So, the general argument for all this government surveillance is that it needs all this data to better protect its citizens (e.g., from "terrorists"… although to be more accurate, from "enemies of the state") and that it's a trade-off for increased security at the cost of liberty. I think that's fine, but that maybe it's currently out of balance too much on the security side. Security will always be inversely proportional to liberty. Too little security and too much liberty might mean something like the wild west and individuals going around shooting each other, heisting stage-coaches, and other bad stuff. But too much security and too little liberty might mean something like East Germany where nobody can say what they really think because most the country is informing on the rest of the country. There needs to be a balance. We should definitely try to protect ourselves from those that would do us harm, but I'd rather have the odd incident (as horrible as it may be) in exchange for the ability to openly share my free-thinking ideas without fear of being arrested for saying some words. Benjamin Franklin said "those who surrender freedom for security will not have, nor do they deserve, either one." In other words, what are we protecting in the first place if we give it all up to be safe? It's like an over-protective parent sheltering their child so much that s/he is deprived of the opportunity to experience anything. Life is risky; that's a given. We can't protect and insure against the universe, and sometimes shit happens.

The risks are worth it

Citizens, terrorists, rogue states, and corporations can all benefit from the open network alike. And that's a good thing. With this openness we are able to do all the amazing things the internet enables us to do (e.g., access almost all human knowledge, instantaneously communicate with anyone on the planet, automate lots of boring information management tasks so human brains can focus on the interesting problems, and equality in global commerce). Both moral and amoral users benefit. But I'm ok with that. I think it's worth the risk.

For example, Gmail is a tradeoff (I knew all my email would be monitored and analyzed by a corporation going in; in other words, I knew there was an inherent lack of privacy). Google is analyzing all my emails in order to send me personalized ads (how they make money). But in return for that tradeoff of privacy I get a free email account. The problem with the NSA is we don't get anything out of it. If we're paying them (in taxes) we should at least get something in return, or don't do it.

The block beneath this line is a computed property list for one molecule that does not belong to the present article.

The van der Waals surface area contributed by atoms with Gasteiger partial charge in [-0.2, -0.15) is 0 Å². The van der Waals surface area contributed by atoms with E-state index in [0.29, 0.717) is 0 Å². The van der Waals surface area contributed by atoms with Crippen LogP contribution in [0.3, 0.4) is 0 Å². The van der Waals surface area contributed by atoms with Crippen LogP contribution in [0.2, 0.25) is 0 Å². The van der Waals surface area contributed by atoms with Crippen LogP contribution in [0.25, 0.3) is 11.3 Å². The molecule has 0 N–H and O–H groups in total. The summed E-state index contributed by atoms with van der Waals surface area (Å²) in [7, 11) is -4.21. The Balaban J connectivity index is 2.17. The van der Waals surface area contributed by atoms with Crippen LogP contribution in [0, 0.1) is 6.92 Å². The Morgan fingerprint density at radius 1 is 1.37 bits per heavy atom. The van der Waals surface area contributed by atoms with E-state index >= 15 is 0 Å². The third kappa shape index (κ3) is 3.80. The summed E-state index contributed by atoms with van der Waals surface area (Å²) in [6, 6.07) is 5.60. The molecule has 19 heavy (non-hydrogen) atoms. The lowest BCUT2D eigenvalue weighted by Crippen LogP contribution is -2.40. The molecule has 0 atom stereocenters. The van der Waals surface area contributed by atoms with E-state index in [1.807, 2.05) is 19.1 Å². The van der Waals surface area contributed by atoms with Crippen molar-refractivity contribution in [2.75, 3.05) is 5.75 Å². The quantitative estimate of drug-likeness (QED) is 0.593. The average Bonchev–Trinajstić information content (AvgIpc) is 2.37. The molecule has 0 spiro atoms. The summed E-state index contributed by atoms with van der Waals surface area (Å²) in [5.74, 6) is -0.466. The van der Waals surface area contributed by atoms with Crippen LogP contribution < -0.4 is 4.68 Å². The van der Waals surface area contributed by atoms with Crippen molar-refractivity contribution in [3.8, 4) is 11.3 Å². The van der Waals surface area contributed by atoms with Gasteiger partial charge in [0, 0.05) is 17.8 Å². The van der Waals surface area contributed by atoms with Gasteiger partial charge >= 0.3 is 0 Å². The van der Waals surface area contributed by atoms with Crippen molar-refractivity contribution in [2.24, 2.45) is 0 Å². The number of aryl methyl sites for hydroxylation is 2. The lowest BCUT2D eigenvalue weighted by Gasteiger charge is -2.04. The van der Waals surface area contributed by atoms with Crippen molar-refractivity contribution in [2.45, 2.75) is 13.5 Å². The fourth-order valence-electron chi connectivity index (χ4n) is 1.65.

Don't expect privacy in the cloud

The current surveillance-data-mining-scandle doesn't surprise me. I expect these sorts of things to be happening simply because they can happen. I do have stuff I want to keep private though, I just don't post that stuff on the open network or display it in the public square for everyone to see. But we need to keep a balance between security and liberty, and this current issue is a good indication that we're likely swinging a little too far in the direction of security over liberty, and that needs to be kept in check.

I'm not trying to determine what the solution is to private communications. I'm just trying to highlight that the internet is not the type of thing that is inherently private and thus we shouldn't expect it to be.

Update: A conversation with Tatiana


Nice... I still do not like when my emails are read by someone they are not assigned to... even if there is nothing important or personal in them and even if in return I have a free email account. I've never agreed to this. That feels like someone is reading your letter from behind your shoulder.


Yep. But that's what I think the internet is like. If you really don't want anyone to know what you're saying, I just think you shouldn't use the internet to transmit your communications. But even knowing there are going to be eavesdroppers, I think there's still a lot of value to be had with the internet. I just don't think it's a right (or even possible) to have privacy out in the open ;)


Yes, I don't think people should think that what they store in the cloud, or what they transmit over the wires (however "secure" they think it is), is something that can be kept private. All computers on the internet are connected to one-another and as such the internet is by definition not private.


Yeah, I guess what bothers me most is that the government is acting hypocritical. On the one hand it arrests and levies large punishments for hackers breaking into their computers, but on the other hand when the government breaks into our computers there aren't any consequences.

World friendship network image by Paul Butler